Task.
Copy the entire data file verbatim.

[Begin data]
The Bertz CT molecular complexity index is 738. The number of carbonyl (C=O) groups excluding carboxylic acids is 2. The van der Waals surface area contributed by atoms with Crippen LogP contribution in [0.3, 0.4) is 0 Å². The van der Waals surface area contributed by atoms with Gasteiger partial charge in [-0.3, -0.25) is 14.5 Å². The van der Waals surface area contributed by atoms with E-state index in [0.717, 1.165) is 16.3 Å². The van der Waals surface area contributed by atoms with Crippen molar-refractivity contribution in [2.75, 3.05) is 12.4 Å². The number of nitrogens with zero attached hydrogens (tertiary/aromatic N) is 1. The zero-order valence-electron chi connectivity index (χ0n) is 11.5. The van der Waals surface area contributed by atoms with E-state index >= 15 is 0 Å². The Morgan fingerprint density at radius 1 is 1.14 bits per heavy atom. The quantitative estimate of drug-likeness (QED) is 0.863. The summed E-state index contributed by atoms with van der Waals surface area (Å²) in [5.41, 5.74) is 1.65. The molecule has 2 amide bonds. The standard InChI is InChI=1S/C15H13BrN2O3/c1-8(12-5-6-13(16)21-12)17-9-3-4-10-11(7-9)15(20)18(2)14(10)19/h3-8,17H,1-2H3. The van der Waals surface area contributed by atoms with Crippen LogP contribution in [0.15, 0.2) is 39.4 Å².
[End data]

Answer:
The Bertz CT molecular complexity index is 738. The number of carbonyl (C=O) groups excluding carboxylic acids is 2. The van der Waals surface area contributed by atoms with Crippen LogP contribution in [0.3, 0.4) is 0 Å². The van der Waals surface area contributed by atoms with Gasteiger partial charge in [-0.3, -0.25) is 14.5 Å². The van der Waals surface area contributed by atoms with E-state index in [0.717, 1.165) is 16.3 Å². The van der Waals surface area contributed by atoms with Crippen molar-refractivity contribution in [2.75, 3.05) is 12.4 Å². The number of nitrogens with zero attached hydrogens (tertiary/aromatic N) is 1. The zero-order valence-electron chi connectivity index (χ0n) is 11.5. The van der Waals surface area contributed by atoms with E-state index >= 15 is 0 Å². The Morgan fingerprint density at radius 1 is 1.14 bits per heavy atom. The quantitative estimate of drug-likeness (QED) is 0.863. The summed E-state index contributed by atoms with van der Waals surface area (Å²) in [5.41, 5.74) is 1.65. The molecule has 2 amide bonds. The standard InChI is InChI=1S/C15H13BrN2O3/c1-8(12-5-6-13(16)21-12)17-9-3-4-10-11(7-9)15(20)18(2)14(10)19/h3-8,17H,1-2H3. The van der Waals surface area contributed by atoms with Crippen LogP contribution in [0.15, 0.2) is 39.4 Å².